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Jo Nesbo; translated by Robert Ferguson
Knopf Books
ISBN-13: 978-0525655411

THE KINGDOM is a somewhat different book for Jo Nesbo. It takes place outside of his well-known Harry Hole series and is much more of a slow-boil work than any of the installments in that canon. Those who have followed Nesbo from the beginning or arrive as latecomers to his work will find much to love here, however. 

THE KINGDOM is at its heart the story of two brothers. Roy and Carl Opgard grew up in on a non-working family farm on a mountaintop just above Os, a tiny town in Norway. Os is one of those places where everyone knows everyone else and most of their business as well. Roy, the elder of the two and the narrator of the piece, has lived in the same place all of his life, tending the farm which he and Carl inherited and operating a gas station which somehow manages to show a profit despite being off of the beaten path. Carl, the younger brother, put his hometown in the rearview mirror as soon as he was able, attending college in Minnesota and eventually settling in Canada. He creates quite a stir when, without a reason that is immediately apparent,  suddenly returns to Os after fifteen years with his wife Shannon. Carl’s return causes a stir in the town, particularly with two ghosts of his Christmas past. One is Grete Smitt, who wanted her long-ago one night stand with Carl to be something more. The other is Mari Aas, who was Carl’s steady girlfriend until she was not. That aside, Carl’s reason for returning home becomes clear rather quickly. He has an idea for developing the family farm into a large hotel resort and spa. Roy thinks that the artistic rendition of the project looks like an igloo on the moon, but he reluctantly finds himself --- as does most of Os --- sucked into the gravity of Carl’s incessant enthusiasm.  Actually, the reader is tugged in as well, with no hope of escaping THE KINGDOM before its ending. One reason for this is a mystery that concerns the apparent accidental deaths of Carl’s and Roy’s parents and which spills out across the story in drips and drops, increasing the tension for the brothers and particularly for the reader. Another reason is Kurt Olsen, the local sheriff, whose father --- the former sheriff --- disappeared years before. Olsen the younger seems determined to fully investigate the deaths of the Opgard parents and is even more inclined since Carl has returned. Roy suspects that he is even more obsessed with resolving the disappearance of his father, an occurrence which also seems to involve the Opgard brothers as well. Roy, meanwhile, is drawn toward Shannon in spite of himself, a state of affairs that she seems to cultivate. THE KINGDOM intermittently bounces back and forth between the past and present, so that while the plot that runs through the book is deceptively straightforward every page or two of THE KINGDOM seems to contain a small revelation or surprise which intersects with others. This creates a tangle of intricate branches that cause the players --- particularly the brothers Opgard --- to be revealed as much more complicated than they would appear to be. Just about every single person one meets in THE KINGDOM is guilty of something. One doesn’t want to become too attached to any particular character, for fear of disappointment.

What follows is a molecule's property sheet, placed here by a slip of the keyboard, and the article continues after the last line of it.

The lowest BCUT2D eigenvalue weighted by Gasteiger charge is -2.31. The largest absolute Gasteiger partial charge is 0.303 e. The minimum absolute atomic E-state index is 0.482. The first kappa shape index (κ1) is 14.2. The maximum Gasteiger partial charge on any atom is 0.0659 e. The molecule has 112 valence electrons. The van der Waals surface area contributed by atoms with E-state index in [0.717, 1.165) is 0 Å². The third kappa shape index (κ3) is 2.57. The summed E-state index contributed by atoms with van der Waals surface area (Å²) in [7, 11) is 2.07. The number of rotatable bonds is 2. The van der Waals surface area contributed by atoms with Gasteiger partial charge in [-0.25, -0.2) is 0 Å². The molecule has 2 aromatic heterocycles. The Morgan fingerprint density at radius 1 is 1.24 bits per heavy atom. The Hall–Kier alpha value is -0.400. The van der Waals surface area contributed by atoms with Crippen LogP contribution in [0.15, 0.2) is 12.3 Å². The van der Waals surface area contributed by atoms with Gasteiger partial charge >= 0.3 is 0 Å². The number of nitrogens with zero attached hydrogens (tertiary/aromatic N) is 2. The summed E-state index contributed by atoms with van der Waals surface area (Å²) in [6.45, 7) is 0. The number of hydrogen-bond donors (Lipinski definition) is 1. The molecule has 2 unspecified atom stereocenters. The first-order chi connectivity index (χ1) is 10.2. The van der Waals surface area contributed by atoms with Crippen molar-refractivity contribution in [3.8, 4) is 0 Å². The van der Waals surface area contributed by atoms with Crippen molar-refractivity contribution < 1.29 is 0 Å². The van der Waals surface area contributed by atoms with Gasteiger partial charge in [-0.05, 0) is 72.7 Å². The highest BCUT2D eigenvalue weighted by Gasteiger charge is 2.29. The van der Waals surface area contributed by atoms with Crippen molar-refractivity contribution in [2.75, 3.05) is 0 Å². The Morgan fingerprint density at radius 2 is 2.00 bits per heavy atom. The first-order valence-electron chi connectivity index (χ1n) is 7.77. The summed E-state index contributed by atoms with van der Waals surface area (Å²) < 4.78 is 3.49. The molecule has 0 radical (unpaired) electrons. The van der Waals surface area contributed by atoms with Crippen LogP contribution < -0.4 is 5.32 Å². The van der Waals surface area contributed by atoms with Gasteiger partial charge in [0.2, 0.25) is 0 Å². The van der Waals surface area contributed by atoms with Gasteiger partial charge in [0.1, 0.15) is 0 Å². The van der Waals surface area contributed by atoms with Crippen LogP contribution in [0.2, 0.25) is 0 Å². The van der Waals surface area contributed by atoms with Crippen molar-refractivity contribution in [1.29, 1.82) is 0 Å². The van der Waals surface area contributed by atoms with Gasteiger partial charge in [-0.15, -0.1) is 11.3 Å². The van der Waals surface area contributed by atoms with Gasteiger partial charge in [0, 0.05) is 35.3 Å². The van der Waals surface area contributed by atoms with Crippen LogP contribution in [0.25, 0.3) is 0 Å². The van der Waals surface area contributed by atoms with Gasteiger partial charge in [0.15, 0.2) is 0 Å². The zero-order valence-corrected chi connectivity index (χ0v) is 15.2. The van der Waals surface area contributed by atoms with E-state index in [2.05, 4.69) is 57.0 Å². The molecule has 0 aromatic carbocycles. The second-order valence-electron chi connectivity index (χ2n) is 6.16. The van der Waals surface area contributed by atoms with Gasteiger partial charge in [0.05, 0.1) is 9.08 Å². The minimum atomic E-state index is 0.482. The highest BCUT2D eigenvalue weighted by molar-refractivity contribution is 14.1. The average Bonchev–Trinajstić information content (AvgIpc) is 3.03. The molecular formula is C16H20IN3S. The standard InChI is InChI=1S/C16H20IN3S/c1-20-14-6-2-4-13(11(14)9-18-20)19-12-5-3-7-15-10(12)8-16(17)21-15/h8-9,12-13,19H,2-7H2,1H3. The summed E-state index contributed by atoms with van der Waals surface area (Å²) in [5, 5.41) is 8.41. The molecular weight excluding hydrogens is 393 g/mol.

.I thought that I had the ending to THE KINGDOM figured out six or seven ways and was wrong about at least eight of them. Whatever disappointment I initially experienced upon learning that THE KINGDOM was not a Harry Hole novel evaporated within the first few pages and never reappeared. No one who reads THE KINGDOM will ever forget it or its author, who deserves a place at the summit of the must-read list of anyone who enjoys dark quality literature. I would also be remiss if I did not offer a tip of the fedora to Robert Ferguson for his fine and nuanced translation, which picks up on Nesbo’s wondrous turns of phrase and gifts them to his English-readers. Strongly recommended.